Join me at this early morning interview with Marc Medley. The interview will air live on http://wpsc.wpunj.edu/home/talk-shows.dot and WP88.7. Just bring your coffee with you!

UPCOMING PROJECT:

Don’t forget to sign up for the Creatures, Crimes and Creativity conference which is scheduled for October 10 – 12, 2014 at the Hunt Valley Inn in Baltimore, MD. This is a conference for fans and writers of mystery, suspense, thriller, horror, sci-fi, fantasy, and steam punk. I’ll be in charge of scheduling the authors for various panels over this 3 day event.

So, what are you waiting for? Sign up today at http://creaturescrimesandcreativity.com/. You can also follow the blog at http://creaturescrimesandcreativity13.blogspot.com/

Until next time, happy reading!

Dee


Does This Change The Game

2I will give the NBA, one of the most progressive of all the sports entities, huge prop’s but we must not lose sight of the fact that it is not for you and I. It is about money! The reason they reacted so quickly is for that very reason. The Fat Cat owners are probably wondering, if and when, some form of media will get the next one. Let’s face it; you cannot get rich in America being decent and honest! Capitalizes demands ruthlessness and cold-heartedness!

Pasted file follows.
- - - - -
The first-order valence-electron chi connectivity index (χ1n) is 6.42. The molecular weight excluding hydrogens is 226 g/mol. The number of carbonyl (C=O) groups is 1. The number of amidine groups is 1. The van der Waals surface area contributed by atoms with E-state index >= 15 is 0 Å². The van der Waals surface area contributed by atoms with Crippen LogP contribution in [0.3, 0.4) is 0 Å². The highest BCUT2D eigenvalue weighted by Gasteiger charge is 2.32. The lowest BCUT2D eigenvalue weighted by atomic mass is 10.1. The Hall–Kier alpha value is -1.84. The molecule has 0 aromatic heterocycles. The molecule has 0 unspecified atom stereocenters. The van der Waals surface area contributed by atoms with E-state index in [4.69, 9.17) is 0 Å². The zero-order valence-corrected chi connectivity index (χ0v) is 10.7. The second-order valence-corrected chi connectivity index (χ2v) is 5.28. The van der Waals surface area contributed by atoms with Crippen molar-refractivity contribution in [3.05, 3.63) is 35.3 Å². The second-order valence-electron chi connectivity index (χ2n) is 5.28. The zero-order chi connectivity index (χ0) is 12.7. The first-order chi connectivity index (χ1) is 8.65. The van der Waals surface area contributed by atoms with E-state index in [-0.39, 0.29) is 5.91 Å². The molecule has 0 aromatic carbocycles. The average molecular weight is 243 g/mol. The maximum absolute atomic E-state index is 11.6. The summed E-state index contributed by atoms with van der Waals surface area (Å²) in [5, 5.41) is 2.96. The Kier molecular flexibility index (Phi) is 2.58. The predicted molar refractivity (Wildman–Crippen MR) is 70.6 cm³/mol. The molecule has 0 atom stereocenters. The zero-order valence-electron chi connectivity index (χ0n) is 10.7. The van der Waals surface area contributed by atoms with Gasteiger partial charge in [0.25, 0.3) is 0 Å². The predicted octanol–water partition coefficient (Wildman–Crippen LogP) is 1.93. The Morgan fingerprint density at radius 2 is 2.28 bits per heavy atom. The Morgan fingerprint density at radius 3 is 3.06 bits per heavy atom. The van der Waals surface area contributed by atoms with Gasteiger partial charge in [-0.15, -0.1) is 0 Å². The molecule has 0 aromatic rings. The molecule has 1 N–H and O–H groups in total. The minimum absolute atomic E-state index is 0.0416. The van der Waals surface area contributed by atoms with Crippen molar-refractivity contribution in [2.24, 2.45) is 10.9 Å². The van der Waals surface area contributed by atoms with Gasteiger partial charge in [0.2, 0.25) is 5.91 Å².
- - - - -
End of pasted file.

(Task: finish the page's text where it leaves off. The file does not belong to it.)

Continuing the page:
Now when we think about Donald Sterling, the longtime owner of the Los Angeles Clippers, being barred from the N.B.A. for life and may be forced to sell the team for making racist remarks. Ask yourself, if it wasn’t for the enormous lose of money – do you really think this action would have occurred. Probably not! I certainly think it was the right thing to do; let me be clear about that. But we know he is not the tip of the iceberg – there are many like people like him out there.

Let me also be clear about this – the exodus of sponsorship was the driver behind the decision. The actions of this one guy would surely have an impact on all of the other owners in the league. When sponsors leave on-mass the landscape must change. Its about the money! But what I really think, if it were not for social media this would just be another unknown and we should be glad that this technology removed the veil because it was the catalyst for the changing the landscape in this situation.